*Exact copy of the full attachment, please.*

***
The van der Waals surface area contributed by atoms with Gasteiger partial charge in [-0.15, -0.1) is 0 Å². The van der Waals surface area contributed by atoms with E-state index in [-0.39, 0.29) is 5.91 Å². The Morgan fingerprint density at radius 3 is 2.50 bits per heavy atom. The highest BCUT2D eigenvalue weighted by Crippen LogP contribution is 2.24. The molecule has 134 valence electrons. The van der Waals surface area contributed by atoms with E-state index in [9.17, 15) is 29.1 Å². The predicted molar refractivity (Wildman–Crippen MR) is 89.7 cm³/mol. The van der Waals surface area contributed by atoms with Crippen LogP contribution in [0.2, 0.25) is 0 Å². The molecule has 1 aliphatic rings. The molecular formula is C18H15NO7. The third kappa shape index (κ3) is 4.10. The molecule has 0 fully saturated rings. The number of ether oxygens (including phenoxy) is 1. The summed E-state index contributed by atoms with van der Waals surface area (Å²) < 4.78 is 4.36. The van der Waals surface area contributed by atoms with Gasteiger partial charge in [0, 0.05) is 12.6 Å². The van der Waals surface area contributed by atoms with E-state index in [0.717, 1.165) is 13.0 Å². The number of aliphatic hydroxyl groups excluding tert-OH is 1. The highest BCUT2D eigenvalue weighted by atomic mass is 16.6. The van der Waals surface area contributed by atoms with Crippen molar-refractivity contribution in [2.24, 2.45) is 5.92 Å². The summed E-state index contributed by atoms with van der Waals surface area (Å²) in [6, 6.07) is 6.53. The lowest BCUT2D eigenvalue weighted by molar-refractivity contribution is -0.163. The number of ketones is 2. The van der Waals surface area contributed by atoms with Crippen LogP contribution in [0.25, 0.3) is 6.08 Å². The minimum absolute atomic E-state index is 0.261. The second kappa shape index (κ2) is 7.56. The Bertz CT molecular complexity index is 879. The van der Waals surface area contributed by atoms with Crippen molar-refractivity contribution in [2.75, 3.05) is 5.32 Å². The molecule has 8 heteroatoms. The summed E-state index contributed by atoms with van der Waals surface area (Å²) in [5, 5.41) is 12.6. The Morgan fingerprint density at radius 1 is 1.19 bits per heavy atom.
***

The van der Waals surface area contributed by atoms with Gasteiger partial charge in [-0.15, -0.1) is 0 Å². The van der Waals surface area contributed by atoms with E-state index in [-0.39, 0.29) is 5.91 Å². The Morgan fingerprint density at radius 3 is 2.50 bits per heavy atom. The highest BCUT2D eigenvalue weighted by Crippen LogP contribution is 2.24. The molecule has 134 valence electrons. The van der Waals surface area contributed by atoms with E-state index in [9.17, 15) is 29.1 Å². The predicted molar refractivity (Wildman–Crippen MR) is 89.7 cm³/mol. The van der Waals surface area contributed by atoms with Crippen LogP contribution in [0.2, 0.25) is 0 Å². The molecule has 1 aliphatic rings. The molecular formula is C18H15NO7. The third kappa shape index (κ3) is 4.10. The molecule has 0 fully saturated rings. The number of ether oxygens (including phenoxy) is 1. The summed E-state index contributed by atoms with van der Waals surface area (Å²) < 4.78 is 4.36. The van der Waals surface area contributed by atoms with Gasteiger partial charge in [0, 0.05) is 12.6 Å². The van der Waals surface area contributed by atoms with E-state index in [0.717, 1.165) is 13.0 Å². The number of aliphatic hydroxyl groups excluding tert-OH is 1. The highest BCUT2D eigenvalue weighted by atomic mass is 16.6. The van der Waals surface area contributed by atoms with Crippen molar-refractivity contribution in [2.24, 2.45) is 5.92 Å². The summed E-state index contributed by atoms with van der Waals surface area (Å²) in [6, 6.07) is 6.53. The lowest BCUT2D eigenvalue weighted by molar-refractivity contribution is -0.163. The number of ketones is 2. The van der Waals surface area contributed by atoms with Crippen LogP contribution in [0.25, 0.3) is 6.08 Å². The minimum absolute atomic E-state index is 0.261. The second kappa shape index (κ2) is 7.56. The Bertz CT molecular complexity index is 879. The van der Waals surface area contributed by atoms with Crippen molar-refractivity contribution in [2.75, 3.05) is 5.32 Å². The molecule has 8 heteroatoms. The summed E-state index contributed by atoms with van der Waals surface area (Å²) in [5, 5.41) is 12.6. The Morgan fingerprint density at radius 1 is 1.19 bits per heavy atom.